The Mom Photo Essay Project On Instagram: Ten

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Photo info: Mom & I. Date: unknown. Having no kids of my own, I'm not good at guessing the age of children. I was born in February of 1966. I'm guessing, because of the green leaves on the trees that it might be late summer of 1966, or, at the latest, early Spring 1967, though that would make me a year old – is that too old for a stroller? This photo of my mom has always fascinated me because when I look at the photo, the woman in it seems unrecognizable, so unlike the woman I know as my mom. Let me explain. Her hair, glasses, dress – all say 60s housewife. My mom was no housewife. My mom had recently retired from the army reserves, rank: major. She was teaching high school when I came along. For the first few years of my life, various people watched me – all friends of mom's. By the time I was old enough to start school, my mom hired someone to take care of me. Alice was nanny, housekeeper, cook. Either mom or dad went to pick her up in the morning (around 5am), and bring her to our home, then one of my parents would bring Alice home at the end of the day. Part of the reason my mom worked was because after moving into the house, my mom wanted an addition: the 1,200 sq. ft. home doubled in size; the cost: $10K. Added to that: the contractor took off with all of the money, leaving just the foundation and framework completed. My parents needed all the money they could earn, just to avoid filing for bankruptcy. So, being a housewife wasn't an option. Though, I don't think my mom would have been happy staying home. She liked teaching, she liked having money. She liked doing as she pleased. I think my mom would have gone crazy if she had to stay home all day and care for a baby. I'll be 50 years old in about six-months. In all of my years, I've never once heard my mom say that she wished she'd been able to stay home and raise kids. That just wasn't her. I've never thought of that as a failing, never thought it meant she didn't love me; I just know my mom: sitting still was never in her blood. Now, at 91, she sits a lot. She doesn't drive, her closest friends are long gone, her energy too. She hates sitting. #aging #elderlyparent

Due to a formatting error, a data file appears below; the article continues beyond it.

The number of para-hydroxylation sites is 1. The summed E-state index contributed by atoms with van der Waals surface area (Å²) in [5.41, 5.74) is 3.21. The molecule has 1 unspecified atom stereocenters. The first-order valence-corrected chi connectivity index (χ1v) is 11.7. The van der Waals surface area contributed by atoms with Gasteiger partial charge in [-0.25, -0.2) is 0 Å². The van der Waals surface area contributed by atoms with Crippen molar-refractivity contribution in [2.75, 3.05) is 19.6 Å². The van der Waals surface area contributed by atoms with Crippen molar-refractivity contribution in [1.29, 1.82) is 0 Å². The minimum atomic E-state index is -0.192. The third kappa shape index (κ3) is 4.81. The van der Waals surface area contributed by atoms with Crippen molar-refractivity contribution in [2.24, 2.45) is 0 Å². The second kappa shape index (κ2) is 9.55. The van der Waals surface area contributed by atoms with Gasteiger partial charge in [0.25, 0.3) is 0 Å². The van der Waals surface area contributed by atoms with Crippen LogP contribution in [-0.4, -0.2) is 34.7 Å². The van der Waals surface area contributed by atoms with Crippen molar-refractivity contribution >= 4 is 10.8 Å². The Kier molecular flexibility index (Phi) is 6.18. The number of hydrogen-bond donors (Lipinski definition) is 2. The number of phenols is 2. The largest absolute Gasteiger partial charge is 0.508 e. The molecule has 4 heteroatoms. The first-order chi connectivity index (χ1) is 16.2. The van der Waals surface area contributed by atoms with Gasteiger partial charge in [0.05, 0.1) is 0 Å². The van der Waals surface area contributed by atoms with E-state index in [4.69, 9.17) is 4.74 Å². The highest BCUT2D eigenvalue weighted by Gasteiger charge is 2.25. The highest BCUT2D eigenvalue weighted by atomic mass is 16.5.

A post shared by John Francis Nooney (@john_francis_nooney) on

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